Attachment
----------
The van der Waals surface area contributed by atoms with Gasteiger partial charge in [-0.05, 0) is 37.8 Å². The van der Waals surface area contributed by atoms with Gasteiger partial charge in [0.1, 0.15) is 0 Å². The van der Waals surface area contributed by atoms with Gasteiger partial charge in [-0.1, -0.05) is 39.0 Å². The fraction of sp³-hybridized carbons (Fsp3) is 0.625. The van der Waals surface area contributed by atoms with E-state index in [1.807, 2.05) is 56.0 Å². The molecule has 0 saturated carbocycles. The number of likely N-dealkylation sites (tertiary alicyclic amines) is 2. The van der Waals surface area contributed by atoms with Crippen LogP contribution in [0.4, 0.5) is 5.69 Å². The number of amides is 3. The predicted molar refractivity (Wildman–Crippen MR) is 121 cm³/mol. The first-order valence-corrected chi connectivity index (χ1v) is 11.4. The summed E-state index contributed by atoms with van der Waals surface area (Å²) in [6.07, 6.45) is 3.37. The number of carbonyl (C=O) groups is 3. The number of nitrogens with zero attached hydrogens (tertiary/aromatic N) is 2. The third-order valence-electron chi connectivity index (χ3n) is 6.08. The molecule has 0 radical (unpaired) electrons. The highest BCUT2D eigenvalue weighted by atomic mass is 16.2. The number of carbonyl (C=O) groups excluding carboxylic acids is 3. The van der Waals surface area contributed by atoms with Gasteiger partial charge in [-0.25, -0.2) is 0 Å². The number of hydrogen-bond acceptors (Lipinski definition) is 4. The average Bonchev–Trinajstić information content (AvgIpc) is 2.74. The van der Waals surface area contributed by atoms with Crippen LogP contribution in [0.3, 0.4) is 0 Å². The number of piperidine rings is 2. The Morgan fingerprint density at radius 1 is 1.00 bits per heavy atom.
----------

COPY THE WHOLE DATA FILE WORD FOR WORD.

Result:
The van der Waals surface area contributed by atoms with Gasteiger partial charge in [-0.05, 0) is 37.8 Å². The van der Waals surface area contributed by atoms with Gasteiger partial charge in [0.1, 0.15) is 0 Å². The van der Waals surface area contributed by atoms with Gasteiger partial charge in [-0.1, -0.05) is 39.0 Å². The fraction of sp³-hybridized carbons (Fsp3) is 0.625. The van der Waals surface area contributed by atoms with E-state index in [1.807, 2.05) is 56.0 Å². The molecule has 0 saturated carbocycles. The number of likely N-dealkylation sites (tertiary alicyclic amines) is 2. The van der Waals surface area contributed by atoms with Crippen LogP contribution in [0.4, 0.5) is 5.69 Å². The number of amides is 3. The predicted molar refractivity (Wildman–Crippen MR) is 121 cm³/mol. The first-order valence-corrected chi connectivity index (χ1v) is 11.4. The summed E-state index contributed by atoms with van der Waals surface area (Å²) in [6.07, 6.45) is 3.37. The number of carbonyl (C=O) groups is 3. The number of nitrogens with zero attached hydrogens (tertiary/aromatic N) is 2. The third-order valence-electron chi connectivity index (χ3n) is 6.08. The molecule has 0 radical (unpaired) electrons. The highest BCUT2D eigenvalue weighted by atomic mass is 16.2. The number of carbonyl (C=O) groups excluding carboxylic acids is 3. The van der Waals surface area contributed by atoms with Gasteiger partial charge in [-0.25, -0.2) is 0 Å². The number of hydrogen-bond acceptors (Lipinski definition) is 4. The average Bonchev–Trinajstić information content (AvgIpc) is 2.74. The van der Waals surface area contributed by atoms with Crippen LogP contribution in [0.3, 0.4) is 0 Å². The number of piperidine rings is 2. The Morgan fingerprint density at radius 1 is 1.00 bits per heavy atom.